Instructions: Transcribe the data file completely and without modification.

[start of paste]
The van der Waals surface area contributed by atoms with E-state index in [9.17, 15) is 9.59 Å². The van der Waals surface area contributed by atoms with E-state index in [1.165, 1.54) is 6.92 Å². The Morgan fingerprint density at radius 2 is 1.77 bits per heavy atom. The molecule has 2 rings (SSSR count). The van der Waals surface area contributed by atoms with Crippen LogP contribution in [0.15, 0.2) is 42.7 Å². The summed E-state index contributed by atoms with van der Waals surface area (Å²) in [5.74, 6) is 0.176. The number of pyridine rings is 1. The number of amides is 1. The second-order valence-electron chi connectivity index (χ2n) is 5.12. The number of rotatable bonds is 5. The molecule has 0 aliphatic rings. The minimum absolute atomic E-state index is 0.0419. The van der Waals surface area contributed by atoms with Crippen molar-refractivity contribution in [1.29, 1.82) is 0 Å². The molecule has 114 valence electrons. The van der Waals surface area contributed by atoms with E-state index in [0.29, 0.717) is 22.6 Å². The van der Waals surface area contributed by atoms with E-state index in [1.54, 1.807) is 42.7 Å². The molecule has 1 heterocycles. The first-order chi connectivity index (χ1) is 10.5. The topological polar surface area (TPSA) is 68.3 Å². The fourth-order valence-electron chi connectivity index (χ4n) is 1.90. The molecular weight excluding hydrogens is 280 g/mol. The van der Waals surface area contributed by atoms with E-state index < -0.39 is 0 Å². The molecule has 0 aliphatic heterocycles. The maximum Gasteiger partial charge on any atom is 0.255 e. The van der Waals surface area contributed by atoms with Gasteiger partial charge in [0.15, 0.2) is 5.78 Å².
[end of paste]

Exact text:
The van der Waals surface area contributed by atoms with E-state index in [9.17, 15) is 9.59 Å². The van der Waals surface area contributed by atoms with E-state index in [1.165, 1.54) is 6.92 Å². The Morgan fingerprint density at radius 2 is 1.77 bits per heavy atom. The molecule has 2 rings (SSSR count). The van der Waals surface area contributed by atoms with Crippen LogP contribution in [0.15, 0.2) is 42.7 Å². The summed E-state index contributed by atoms with van der Waals surface area (Å²) in [5.74, 6) is 0.176. The number of pyridine rings is 1. The number of amides is 1. The second-order valence-electron chi connectivity index (χ2n) is 5.12. The number of rotatable bonds is 5. The molecule has 0 aliphatic rings. The minimum absolute atomic E-state index is 0.0419. The van der Waals surface area contributed by atoms with Crippen molar-refractivity contribution in [1.29, 1.82) is 0 Å². The molecule has 114 valence electrons. The van der Waals surface area contributed by atoms with E-state index in [0.29, 0.717) is 22.6 Å². The van der Waals surface area contributed by atoms with E-state index in [1.54, 1.807) is 42.7 Å². The molecule has 1 heterocycles. The first-order chi connectivity index (χ1) is 10.5. The topological polar surface area (TPSA) is 68.3 Å². The fourth-order valence-electron chi connectivity index (χ4n) is 1.90. The molecular weight excluding hydrogens is 280 g/mol. The van der Waals surface area contributed by atoms with E-state index < -0.39 is 0 Å². The molecule has 0 aliphatic heterocycles. The maximum Gasteiger partial charge on any atom is 0.255 e. The van der Waals surface area contributed by atoms with Gasteiger partial charge in [0.15, 0.2) is 5.78 Å².